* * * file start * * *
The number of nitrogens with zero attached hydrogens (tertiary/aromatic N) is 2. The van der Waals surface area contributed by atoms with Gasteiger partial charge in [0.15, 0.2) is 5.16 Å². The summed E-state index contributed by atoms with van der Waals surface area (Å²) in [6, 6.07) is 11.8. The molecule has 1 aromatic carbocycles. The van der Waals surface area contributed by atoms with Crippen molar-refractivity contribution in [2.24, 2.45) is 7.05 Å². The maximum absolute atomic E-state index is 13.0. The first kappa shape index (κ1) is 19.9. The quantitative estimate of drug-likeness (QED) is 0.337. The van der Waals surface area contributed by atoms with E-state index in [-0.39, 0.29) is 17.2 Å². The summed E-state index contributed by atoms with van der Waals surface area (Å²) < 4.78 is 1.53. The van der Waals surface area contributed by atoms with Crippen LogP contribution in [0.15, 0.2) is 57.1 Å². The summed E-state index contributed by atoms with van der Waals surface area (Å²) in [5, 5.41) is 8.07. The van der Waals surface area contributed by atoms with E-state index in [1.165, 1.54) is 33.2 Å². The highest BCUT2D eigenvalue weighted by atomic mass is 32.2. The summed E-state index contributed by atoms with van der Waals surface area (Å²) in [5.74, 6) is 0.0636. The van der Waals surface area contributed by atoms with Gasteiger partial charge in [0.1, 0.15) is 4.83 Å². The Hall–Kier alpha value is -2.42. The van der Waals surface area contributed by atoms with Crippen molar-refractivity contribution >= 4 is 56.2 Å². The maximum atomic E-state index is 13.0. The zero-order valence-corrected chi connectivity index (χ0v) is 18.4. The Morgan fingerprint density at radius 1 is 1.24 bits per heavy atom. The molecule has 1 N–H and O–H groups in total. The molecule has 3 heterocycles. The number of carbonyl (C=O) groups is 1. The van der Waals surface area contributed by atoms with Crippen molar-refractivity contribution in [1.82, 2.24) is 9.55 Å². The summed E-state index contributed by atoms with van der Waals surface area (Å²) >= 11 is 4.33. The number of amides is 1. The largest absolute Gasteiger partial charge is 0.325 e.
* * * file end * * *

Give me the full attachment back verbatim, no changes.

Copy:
The number of nitrogens with zero attached hydrogens (tertiary/aromatic N) is 2. The van der Waals surface area contributed by atoms with Gasteiger partial charge in [0.15, 0.2) is 5.16 Å². The summed E-state index contributed by atoms with van der Waals surface area (Å²) in [6, 6.07) is 11.8. The molecule has 1 aromatic carbocycles. The van der Waals surface area contributed by atoms with Crippen molar-refractivity contribution in [2.24, 2.45) is 7.05 Å². The maximum absolute atomic E-state index is 13.0. The first kappa shape index (κ1) is 19.9. The quantitative estimate of drug-likeness (QED) is 0.337. The van der Waals surface area contributed by atoms with E-state index in [-0.39, 0.29) is 17.2 Å². The summed E-state index contributed by atoms with van der Waals surface area (Å²) < 4.78 is 1.53. The van der Waals surface area contributed by atoms with Crippen LogP contribution in [0.15, 0.2) is 57.1 Å². The summed E-state index contributed by atoms with van der Waals surface area (Å²) in [5, 5.41) is 8.07. The van der Waals surface area contributed by atoms with E-state index in [1.165, 1.54) is 33.2 Å². The highest BCUT2D eigenvalue weighted by atomic mass is 32.2. The summed E-state index contributed by atoms with van der Waals surface area (Å²) in [5.74, 6) is 0.0636. The van der Waals surface area contributed by atoms with Gasteiger partial charge in [0.1, 0.15) is 4.83 Å². The Hall–Kier alpha value is -2.42. The van der Waals surface area contributed by atoms with Crippen molar-refractivity contribution >= 4 is 56.2 Å². The maximum atomic E-state index is 13.0. The zero-order valence-corrected chi connectivity index (χ0v) is 18.4. The Morgan fingerprint density at radius 1 is 1.24 bits per heavy atom. The molecule has 1 N–H and O–H groups in total. The molecule has 3 heterocycles. The number of carbonyl (C=O) groups is 1. The van der Waals surface area contributed by atoms with Crippen molar-refractivity contribution in [1.82, 2.24) is 9.55 Å². The summed E-state index contributed by atoms with van der Waals surface area (Å²) >= 11 is 4.33. The number of amides is 1. The largest absolute Gasteiger partial charge is 0.325 e.